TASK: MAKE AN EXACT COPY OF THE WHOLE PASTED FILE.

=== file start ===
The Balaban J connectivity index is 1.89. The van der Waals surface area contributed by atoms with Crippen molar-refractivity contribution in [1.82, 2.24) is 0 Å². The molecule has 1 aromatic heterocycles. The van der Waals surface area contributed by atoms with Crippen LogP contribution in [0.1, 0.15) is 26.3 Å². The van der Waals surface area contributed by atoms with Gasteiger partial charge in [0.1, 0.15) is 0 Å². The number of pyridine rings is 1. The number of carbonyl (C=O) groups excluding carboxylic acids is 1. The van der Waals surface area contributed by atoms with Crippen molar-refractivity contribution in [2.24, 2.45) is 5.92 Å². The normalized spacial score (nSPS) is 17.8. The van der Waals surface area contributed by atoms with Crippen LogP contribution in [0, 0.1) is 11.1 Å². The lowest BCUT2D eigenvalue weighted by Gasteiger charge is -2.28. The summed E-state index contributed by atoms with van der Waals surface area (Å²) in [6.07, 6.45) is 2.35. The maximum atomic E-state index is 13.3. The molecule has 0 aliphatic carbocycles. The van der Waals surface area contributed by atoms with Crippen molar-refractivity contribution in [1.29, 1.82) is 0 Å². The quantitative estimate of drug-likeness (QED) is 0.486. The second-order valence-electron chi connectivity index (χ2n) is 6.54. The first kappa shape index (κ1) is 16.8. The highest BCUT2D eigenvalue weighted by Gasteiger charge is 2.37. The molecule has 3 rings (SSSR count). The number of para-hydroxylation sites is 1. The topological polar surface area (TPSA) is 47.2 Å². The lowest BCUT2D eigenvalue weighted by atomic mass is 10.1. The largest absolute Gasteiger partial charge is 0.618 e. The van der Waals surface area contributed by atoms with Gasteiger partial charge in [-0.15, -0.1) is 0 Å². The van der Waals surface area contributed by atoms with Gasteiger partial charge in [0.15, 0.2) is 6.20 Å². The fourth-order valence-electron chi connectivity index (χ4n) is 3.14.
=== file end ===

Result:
The Balaban J connectivity index is 1.89. The van der Waals surface area contributed by atoms with Crippen molar-refractivity contribution in [1.82, 2.24) is 0 Å². The molecule has 1 aromatic heterocycles. The van der Waals surface area contributed by atoms with Crippen LogP contribution in [0.1, 0.15) is 26.3 Å². The van der Waals surface area contributed by atoms with Gasteiger partial charge in [0.1, 0.15) is 0 Å². The number of pyridine rings is 1. The number of carbonyl (C=O) groups excluding carboxylic acids is 1. The van der Waals surface area contributed by atoms with Crippen molar-refractivity contribution in [2.24, 2.45) is 5.92 Å². The normalized spacial score (nSPS) is 17.8. The van der Waals surface area contributed by atoms with Crippen LogP contribution in [0, 0.1) is 11.1 Å². The lowest BCUT2D eigenvalue weighted by Gasteiger charge is -2.28. The summed E-state index contributed by atoms with van der Waals surface area (Å²) in [6.07, 6.45) is 2.35. The maximum atomic E-state index is 13.3. The molecule has 0 aliphatic carbocycles. The van der Waals surface area contributed by atoms with Crippen molar-refractivity contribution in [1.29, 1.82) is 0 Å². The quantitative estimate of drug-likeness (QED) is 0.486. The second-order valence-electron chi connectivity index (χ2n) is 6.54. The first kappa shape index (κ1) is 16.8. The highest BCUT2D eigenvalue weighted by Gasteiger charge is 2.37. The molecule has 3 rings (SSSR count). The number of para-hydroxylation sites is 1. The topological polar surface area (TPSA) is 47.2 Å². The lowest BCUT2D eigenvalue weighted by atomic mass is 10.1. The largest absolute Gasteiger partial charge is 0.618 e. The van der Waals surface area contributed by atoms with Gasteiger partial charge in [-0.15, -0.1) is 0 Å². The van der Waals surface area contributed by atoms with Gasteiger partial charge in [0.15, 0.2) is 6.20 Å². The fourth-order valence-electron chi connectivity index (χ4n) is 3.14.